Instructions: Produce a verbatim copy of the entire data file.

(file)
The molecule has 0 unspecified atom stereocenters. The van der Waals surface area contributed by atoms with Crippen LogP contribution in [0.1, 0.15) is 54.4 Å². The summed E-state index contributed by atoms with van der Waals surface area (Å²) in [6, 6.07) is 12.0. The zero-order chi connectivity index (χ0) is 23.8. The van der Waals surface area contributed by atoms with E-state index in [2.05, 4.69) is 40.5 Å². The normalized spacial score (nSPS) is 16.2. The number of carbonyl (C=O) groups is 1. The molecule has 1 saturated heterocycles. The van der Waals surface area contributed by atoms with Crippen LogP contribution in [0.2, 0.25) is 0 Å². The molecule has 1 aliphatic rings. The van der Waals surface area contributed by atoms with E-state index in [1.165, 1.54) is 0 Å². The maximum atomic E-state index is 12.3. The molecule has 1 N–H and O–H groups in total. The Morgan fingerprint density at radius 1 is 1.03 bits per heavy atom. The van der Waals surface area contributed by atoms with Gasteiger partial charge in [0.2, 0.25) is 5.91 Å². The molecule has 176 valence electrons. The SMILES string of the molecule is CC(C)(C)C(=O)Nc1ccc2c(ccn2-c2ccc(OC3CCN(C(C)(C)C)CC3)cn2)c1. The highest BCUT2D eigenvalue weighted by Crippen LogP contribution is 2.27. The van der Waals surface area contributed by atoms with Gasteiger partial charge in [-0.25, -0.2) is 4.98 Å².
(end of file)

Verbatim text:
The molecule has 0 unspecified atom stereocenters. The van der Waals surface area contributed by atoms with Crippen LogP contribution in [0.1, 0.15) is 54.4 Å². The summed E-state index contributed by atoms with van der Waals surface area (Å²) in [6, 6.07) is 12.0. The zero-order chi connectivity index (χ0) is 23.8. The van der Waals surface area contributed by atoms with E-state index in [2.05, 4.69) is 40.5 Å². The normalized spacial score (nSPS) is 16.2. The number of carbonyl (C=O) groups is 1. The molecule has 1 saturated heterocycles. The van der Waals surface area contributed by atoms with Crippen LogP contribution in [0.2, 0.25) is 0 Å². The molecule has 1 aliphatic rings. The van der Waals surface area contributed by atoms with E-state index in [1.165, 1.54) is 0 Å². The maximum atomic E-state index is 12.3. The molecule has 1 N–H and O–H groups in total. The Morgan fingerprint density at radius 1 is 1.03 bits per heavy atom. The van der Waals surface area contributed by atoms with Gasteiger partial charge in [0.2, 0.25) is 5.91 Å². The molecule has 176 valence electrons. The SMILES string of the molecule is CC(C)(C)C(=O)Nc1ccc2c(ccn2-c2ccc(OC3CCN(C(C)(C)C)CC3)cn2)c1. The highest BCUT2D eigenvalue weighted by Crippen LogP contribution is 2.27. The van der Waals surface area contributed by atoms with Gasteiger partial charge in [-0.25, -0.2) is 4.98 Å².